Emerging therapies and technologies in type 2 diabetes that aim to improve patient care and empower self-management.
Troy Trygstad, PharmD, MBA, PhD: So it sounds to me like protocols were all the rage in the 1990s and the turn of the century, and now we’re getting back to patient-centered care, a holistic approach, and patient-specific care plans. And then we have the Internet, with devices that provide feedback, really dashboarding in a very automated way with the patient. How has that changed your practice? Are you starting to get, “Here’s my glycemia EKG [electrocardiogram]”? What does that look like, and how has it changed your practice?
Dhiren Patel, PharmD, CDE, BC-ADM, BCACP: I’m a fan of it. I’m all about the connected devices and try to use them. It’s access to the data, right? I don’t have to have a receiver. It’s on my iPhone. I have a mobile app, and I have something checking my blood sugar pretty much around the clock. And maybe it’s going to help me eat a little bit better. I know what I should eat and what I shouldn’t eat. I want to go through that journey the same way the patients are. It’s not going to be for everyone, but I think it makes a big difference.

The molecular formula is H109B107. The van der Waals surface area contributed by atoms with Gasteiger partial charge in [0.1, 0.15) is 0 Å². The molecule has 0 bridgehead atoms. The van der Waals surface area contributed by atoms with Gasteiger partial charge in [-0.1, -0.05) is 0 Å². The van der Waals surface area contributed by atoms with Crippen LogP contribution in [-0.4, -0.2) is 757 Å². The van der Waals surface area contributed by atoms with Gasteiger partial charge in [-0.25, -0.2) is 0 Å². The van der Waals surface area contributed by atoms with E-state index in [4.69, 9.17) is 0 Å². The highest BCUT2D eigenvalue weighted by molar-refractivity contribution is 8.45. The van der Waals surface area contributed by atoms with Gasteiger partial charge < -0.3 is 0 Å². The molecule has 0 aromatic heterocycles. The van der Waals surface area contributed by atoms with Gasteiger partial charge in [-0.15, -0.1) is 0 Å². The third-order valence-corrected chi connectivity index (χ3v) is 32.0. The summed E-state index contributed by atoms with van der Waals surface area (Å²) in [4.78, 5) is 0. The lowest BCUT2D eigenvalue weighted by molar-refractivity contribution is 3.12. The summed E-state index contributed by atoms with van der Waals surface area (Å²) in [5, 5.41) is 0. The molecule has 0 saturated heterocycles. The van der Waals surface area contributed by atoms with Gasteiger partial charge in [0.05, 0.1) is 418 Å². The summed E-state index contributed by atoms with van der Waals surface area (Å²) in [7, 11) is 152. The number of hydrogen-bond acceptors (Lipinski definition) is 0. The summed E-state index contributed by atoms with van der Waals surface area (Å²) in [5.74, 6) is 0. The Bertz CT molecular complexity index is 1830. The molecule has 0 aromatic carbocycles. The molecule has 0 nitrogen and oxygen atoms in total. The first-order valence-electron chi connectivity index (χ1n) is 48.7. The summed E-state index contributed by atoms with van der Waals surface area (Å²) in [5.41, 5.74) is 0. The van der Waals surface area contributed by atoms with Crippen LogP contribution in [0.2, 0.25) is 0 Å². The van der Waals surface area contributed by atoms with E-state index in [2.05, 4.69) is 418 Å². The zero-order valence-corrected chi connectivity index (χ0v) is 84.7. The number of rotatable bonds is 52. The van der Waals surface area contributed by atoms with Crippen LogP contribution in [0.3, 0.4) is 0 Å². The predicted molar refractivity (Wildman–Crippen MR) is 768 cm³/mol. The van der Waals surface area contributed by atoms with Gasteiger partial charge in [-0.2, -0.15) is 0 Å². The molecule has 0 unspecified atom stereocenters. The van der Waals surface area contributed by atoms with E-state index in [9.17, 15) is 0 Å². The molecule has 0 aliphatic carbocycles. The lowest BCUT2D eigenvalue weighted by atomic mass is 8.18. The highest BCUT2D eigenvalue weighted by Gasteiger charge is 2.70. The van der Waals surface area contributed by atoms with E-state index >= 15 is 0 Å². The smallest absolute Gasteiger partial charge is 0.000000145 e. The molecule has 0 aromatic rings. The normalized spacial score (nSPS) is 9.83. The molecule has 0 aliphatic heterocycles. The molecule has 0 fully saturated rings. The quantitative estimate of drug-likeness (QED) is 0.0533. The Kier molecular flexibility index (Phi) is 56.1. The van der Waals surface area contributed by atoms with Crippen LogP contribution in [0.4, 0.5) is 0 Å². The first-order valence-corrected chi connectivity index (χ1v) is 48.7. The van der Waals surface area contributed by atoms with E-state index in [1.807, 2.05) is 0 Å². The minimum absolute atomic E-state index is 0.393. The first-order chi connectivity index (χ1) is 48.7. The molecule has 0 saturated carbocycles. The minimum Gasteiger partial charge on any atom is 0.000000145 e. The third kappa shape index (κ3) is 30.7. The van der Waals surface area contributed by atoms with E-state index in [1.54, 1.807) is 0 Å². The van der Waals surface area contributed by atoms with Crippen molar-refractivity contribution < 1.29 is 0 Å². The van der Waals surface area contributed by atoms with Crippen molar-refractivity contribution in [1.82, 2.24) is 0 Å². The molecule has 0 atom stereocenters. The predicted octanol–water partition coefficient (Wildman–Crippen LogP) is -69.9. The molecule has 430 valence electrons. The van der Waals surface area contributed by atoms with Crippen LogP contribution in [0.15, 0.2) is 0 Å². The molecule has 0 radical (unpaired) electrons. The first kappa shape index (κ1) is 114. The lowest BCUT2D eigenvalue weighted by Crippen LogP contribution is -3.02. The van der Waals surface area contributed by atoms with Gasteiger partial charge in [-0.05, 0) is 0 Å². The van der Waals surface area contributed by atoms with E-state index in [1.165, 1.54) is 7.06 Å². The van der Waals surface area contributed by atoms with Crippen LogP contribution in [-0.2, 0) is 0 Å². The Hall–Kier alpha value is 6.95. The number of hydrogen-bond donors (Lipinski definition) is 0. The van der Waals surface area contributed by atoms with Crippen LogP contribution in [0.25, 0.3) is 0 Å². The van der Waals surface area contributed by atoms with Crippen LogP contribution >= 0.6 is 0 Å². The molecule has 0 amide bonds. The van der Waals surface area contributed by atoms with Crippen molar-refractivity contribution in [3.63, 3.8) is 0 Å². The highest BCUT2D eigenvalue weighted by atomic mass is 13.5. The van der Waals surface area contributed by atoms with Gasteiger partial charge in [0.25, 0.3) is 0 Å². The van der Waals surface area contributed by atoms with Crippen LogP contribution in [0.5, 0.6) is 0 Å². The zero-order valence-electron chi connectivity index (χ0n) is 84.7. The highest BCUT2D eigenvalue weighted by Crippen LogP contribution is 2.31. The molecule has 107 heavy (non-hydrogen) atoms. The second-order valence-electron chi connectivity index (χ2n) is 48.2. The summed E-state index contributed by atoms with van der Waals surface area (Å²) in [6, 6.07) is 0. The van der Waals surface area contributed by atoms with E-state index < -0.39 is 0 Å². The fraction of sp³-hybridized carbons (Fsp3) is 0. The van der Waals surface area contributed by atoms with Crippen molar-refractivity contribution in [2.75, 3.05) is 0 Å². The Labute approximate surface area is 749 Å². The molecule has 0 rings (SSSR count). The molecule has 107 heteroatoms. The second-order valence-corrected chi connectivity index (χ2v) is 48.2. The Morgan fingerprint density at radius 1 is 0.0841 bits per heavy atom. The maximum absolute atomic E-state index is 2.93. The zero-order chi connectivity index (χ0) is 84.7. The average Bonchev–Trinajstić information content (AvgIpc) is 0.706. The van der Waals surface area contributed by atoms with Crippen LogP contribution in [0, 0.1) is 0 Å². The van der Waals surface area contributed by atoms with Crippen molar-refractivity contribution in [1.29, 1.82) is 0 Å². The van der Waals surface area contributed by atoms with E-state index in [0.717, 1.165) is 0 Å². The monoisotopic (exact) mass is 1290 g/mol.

All the major diabetes manufacturers have connected pens that are in the pipeline or that are coming out. So I’m going to be able to know that the patient took that shot of the insulin or the GLP-1 [glucagon-like peptide-1] agonist. If it was daily, they missed 4 out of 7. So maybe that’s where my counseling point should be, and not, “Go up from this dose to the next dose” because you didn’t see a response in your blood sugars. So I think all the connected information is going to help. But there are 2 schools of thought on it, and not everyone is going to be happy with more data, because more data doesn’t necessarily mean you get paid to look at the data.